Saturday, July 14, 2012

Save Your Garden

Don't let your garden look like this
It is the most harmful element to any vegetation.  It is particularly deadly to crops.  One day your hard word is luscious, green and productive.  A few weeks later it could look as if it will barely survive.  You can control the weeds and insects.  You can't control the heat.  Don't panic.  You can still protect you crops if you know the right precautions.

Never water your garden during the heat of the afternoon.  Water droplets reflect heat and scorch the plants foliage.  Always water during early morning or late evening hours.  Better yet if at all possible buy a 75ft soaking hose and lay it through the middle of the garden.  Turn it on for about twenty minutes every morning.  Your sure to get plenty of water to the right places.

Aerate the ground.  Soil that has become hardened during the hot days of summer will only allow run off of water.  Use a rate or hoe to loosed up the dirt to allow proper soaking to the right areas of crops.

Do You Know Crepe Myrtle

Don't misunderstand.  I truly have great respect for Burpee, and every thriving nursery out there.  They offer a vital service to the gardening and landscaping community.  However when I can look at my harvest and know it is 100% me I feel even more satisfaction.  When I can see the sections of landscape that I created from scratch I have pride.  After all, everything started from something right?

Pink Velour Crepe Myrtle-2 years old
Take for example the southern beauty Crepe Myrtle Tree.  The wide variety of colors available make these beauties a staple in nearly every yard in my neighborhood.  Many landscapes showcase a variety of specimens together.  I've long admired the vibrancy of these delicate saplings, but was never fortunate enough to have one. They are true in nature and physic to their native India.  Sure, I could run down to Lowe's and pick one up for around $25.00.  My stubbornness wouldn't allow me to do that since I'm prone to finding a way to get anything free.  Finally, thanks to a gift from my neighbors, I have not just one but three.  They don't know it yet though.  A line of Pink Velour Crepe's divides one neighbors land from our home.  The shade and moisture make a perfect breading ground for seedlings.  The trees are kept well trimmed and seedlings are plentiful.   It wasn't hard to find one to dig up.  I let these in the picture reach a height of at least eighteen inches before I dug them up.  The stronger the root the more stable the growth.  Why did I choose to dig them in the first place?  For one thing they landed right in the middle of my Elephant Ears.  Mostly I want to transport them to the back yard.  As soon as they are strong I (correction-my husband) will strategically place them.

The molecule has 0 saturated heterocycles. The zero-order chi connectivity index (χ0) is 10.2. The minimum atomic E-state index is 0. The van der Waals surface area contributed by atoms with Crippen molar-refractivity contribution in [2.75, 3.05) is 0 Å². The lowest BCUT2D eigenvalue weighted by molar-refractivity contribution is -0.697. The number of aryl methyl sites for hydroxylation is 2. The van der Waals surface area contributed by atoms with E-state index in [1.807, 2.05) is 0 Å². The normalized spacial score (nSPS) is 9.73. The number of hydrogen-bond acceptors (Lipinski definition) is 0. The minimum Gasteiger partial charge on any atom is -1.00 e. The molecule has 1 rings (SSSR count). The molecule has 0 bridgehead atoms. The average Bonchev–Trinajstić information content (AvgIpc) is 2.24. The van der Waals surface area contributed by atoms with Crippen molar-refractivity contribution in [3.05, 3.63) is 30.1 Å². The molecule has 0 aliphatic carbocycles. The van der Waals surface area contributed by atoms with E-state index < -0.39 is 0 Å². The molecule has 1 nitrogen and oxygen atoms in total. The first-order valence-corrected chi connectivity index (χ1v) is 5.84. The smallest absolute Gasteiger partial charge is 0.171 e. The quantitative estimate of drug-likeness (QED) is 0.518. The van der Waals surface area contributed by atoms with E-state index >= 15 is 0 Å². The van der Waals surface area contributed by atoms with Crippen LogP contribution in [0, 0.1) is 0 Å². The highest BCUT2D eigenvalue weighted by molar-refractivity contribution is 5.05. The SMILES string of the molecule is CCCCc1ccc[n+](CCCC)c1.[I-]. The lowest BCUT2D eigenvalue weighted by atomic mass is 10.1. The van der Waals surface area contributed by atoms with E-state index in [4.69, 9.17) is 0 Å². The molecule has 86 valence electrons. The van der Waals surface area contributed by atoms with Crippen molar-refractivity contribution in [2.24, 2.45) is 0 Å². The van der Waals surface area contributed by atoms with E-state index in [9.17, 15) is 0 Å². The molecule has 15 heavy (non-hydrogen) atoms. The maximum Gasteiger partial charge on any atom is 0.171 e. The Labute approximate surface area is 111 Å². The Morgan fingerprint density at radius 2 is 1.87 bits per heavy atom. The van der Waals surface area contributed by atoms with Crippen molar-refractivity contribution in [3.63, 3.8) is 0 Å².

Muskogee Crepe Myrtle-4 years old

My neighbor on the other side has a Crepe Myrtle growing along the fence line that drapes over and provides perfect shade for my garden. I won't profess to be an expert, but I believe the variety of this tree is a Muskogee.  When I found one growing in my garden I couldn't resist the opportunity to take advantage.  Now the tree is a little over four hears old and beautiful.  It sits along the far end of my garden about 3ft tall.  Soon It will provide addition shade for my crops in the sweltering heat of the south.  I'm sure neither of my neighbors would mind one bit.  I hope they would be a little proud of the additional beauty they've provided my landscape.

It is not difficult to give these small seedlings the life they desire.  Once they are strong enough to retrieve dig them carefully to be sure you do not damage the available root system.  Plant them in a very large, deep container with plenty of compost and rich soil.  They will survive well inside during the cold winder for the first few years.  Just be sure to provide plenty of natural sunlight.  Monitor the water closely.  The soil should remain moist, but not soggy.  If the tree is well cared for within two to three years it will be ready to cover that special spot you visioned.